# Definite Integral

The definite integral of *f*(*x*) is the difference between two values of the integral of *f*(*x*) for two distinct values of the variable *x*. If the integral of *f*(*x*) *dx* = *F*(*x*) + *C*, the definite integral is denoted by the symbol

The quantity *F*(*b*) - *F*(*a*) is called the definite integral of *f*(*x*) between the limits *a* and *b* or simply the definite integral from *a* to *b*. It is called the definite integral because the result involves neither *x* nor the constant *C* and therefore has a definite value. The numbers *a* and *b* are called the limits of integration, *a* being the lower limit and *b* the upper limit.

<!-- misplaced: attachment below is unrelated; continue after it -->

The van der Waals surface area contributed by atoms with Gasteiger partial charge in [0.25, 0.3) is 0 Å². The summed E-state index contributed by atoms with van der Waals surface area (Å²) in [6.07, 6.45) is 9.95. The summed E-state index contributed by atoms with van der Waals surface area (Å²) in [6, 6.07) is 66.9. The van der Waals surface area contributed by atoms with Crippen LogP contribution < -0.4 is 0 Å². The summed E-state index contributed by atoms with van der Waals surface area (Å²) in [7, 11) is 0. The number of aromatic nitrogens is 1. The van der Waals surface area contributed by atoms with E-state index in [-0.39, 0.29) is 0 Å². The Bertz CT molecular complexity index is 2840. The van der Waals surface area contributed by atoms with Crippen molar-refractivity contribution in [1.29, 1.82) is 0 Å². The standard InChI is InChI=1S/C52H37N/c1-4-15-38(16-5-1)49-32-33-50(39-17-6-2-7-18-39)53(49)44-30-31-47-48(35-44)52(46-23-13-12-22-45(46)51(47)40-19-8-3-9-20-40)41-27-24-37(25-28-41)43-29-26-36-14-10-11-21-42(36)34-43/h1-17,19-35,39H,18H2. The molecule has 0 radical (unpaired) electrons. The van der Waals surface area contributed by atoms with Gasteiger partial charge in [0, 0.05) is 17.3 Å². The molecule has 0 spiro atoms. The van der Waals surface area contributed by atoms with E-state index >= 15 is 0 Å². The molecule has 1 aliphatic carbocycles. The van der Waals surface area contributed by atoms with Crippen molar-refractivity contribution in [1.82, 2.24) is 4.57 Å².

### General Properties of Definite Integral

- The sign of the integral changes if the limits are interchanged.

$$\displaystyle \int_a^b f(x) \, dx = -\int_b^a f(x) \, dx$$

- The interval of integration may be broken up into any number of sub-intervals, and integrate over each interval separately.

$$\displaystyle \int_a^b f(x) \, dx = \int_a^c f(x) \, dx + \int_c^b f(x) \, dx$$

- The definite integral of a given integrand is independent of the variable of integration. Hence, it makes no difference what letter is used for the variable of integration.

$$\displaystyle \int_a^b f(x) \, dx = \int_a^b f(z) \, dz$$

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